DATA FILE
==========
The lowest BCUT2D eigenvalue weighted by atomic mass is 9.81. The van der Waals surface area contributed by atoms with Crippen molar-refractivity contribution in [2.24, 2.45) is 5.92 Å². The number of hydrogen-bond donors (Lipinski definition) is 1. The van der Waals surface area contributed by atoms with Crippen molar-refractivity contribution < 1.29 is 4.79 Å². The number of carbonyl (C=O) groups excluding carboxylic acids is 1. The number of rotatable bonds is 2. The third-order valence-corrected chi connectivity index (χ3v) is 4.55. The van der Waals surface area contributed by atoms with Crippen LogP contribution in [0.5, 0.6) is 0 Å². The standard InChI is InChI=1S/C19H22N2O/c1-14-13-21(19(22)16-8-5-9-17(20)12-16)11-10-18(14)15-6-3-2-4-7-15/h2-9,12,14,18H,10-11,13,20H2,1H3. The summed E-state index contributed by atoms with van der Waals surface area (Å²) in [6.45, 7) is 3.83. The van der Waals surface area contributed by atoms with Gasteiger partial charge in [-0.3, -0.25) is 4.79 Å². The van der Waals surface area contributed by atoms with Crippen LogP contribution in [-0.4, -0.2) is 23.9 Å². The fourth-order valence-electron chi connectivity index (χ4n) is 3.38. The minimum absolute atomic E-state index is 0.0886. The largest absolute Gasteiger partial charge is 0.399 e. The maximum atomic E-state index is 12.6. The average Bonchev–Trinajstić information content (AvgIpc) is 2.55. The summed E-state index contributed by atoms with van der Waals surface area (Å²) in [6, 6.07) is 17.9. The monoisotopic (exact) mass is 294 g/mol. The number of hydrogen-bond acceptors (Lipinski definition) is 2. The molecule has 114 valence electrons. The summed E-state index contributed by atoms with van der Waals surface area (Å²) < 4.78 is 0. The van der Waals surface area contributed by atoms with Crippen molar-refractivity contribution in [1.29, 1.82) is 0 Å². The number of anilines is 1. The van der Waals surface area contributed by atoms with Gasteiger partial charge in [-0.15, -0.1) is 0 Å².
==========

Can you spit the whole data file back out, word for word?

The lowest BCUT2D eigenvalue weighted by atomic mass is 9.81. The van der Waals surface area contributed by atoms with Crippen molar-refractivity contribution in [2.24, 2.45) is 5.92 Å². The number of hydrogen-bond donors (Lipinski definition) is 1. The van der Waals surface area contributed by atoms with Crippen molar-refractivity contribution < 1.29 is 4.79 Å². The number of carbonyl (C=O) groups excluding carboxylic acids is 1. The number of rotatable bonds is 2. The third-order valence-corrected chi connectivity index (χ3v) is 4.55. The van der Waals surface area contributed by atoms with Crippen LogP contribution in [0.5, 0.6) is 0 Å². The standard InChI is InChI=1S/C19H22N2O/c1-14-13-21(19(22)16-8-5-9-17(20)12-16)11-10-18(14)15-6-3-2-4-7-15/h2-9,12,14,18H,10-11,13,20H2,1H3. The summed E-state index contributed by atoms with van der Waals surface area (Å²) in [6.45, 7) is 3.83. The van der Waals surface area contributed by atoms with Gasteiger partial charge in [-0.3, -0.25) is 4.79 Å². The van der Waals surface area contributed by atoms with Crippen LogP contribution in [-0.4, -0.2) is 23.9 Å². The fourth-order valence-electron chi connectivity index (χ4n) is 3.38. The minimum absolute atomic E-state index is 0.0886. The largest absolute Gasteiger partial charge is 0.399 e. The maximum atomic E-state index is 12.6. The average Bonchev–Trinajstić information content (AvgIpc) is 2.55. The summed E-state index contributed by atoms with van der Waals surface area (Å²) in [6, 6.07) is 17.9. The monoisotopic (exact) mass is 294 g/mol. The number of hydrogen-bond acceptors (Lipinski definition) is 2. The molecule has 114 valence electrons. The summed E-state index contributed by atoms with van der Waals surface area (Å²) < 4.78 is 0. The van der Waals surface area contributed by atoms with Crippen molar-refractivity contribution in [1.29, 1.82) is 0 Å². The number of anilines is 1. The van der Waals surface area contributed by atoms with Gasteiger partial charge in [-0.15, -0.1) is 0 Å².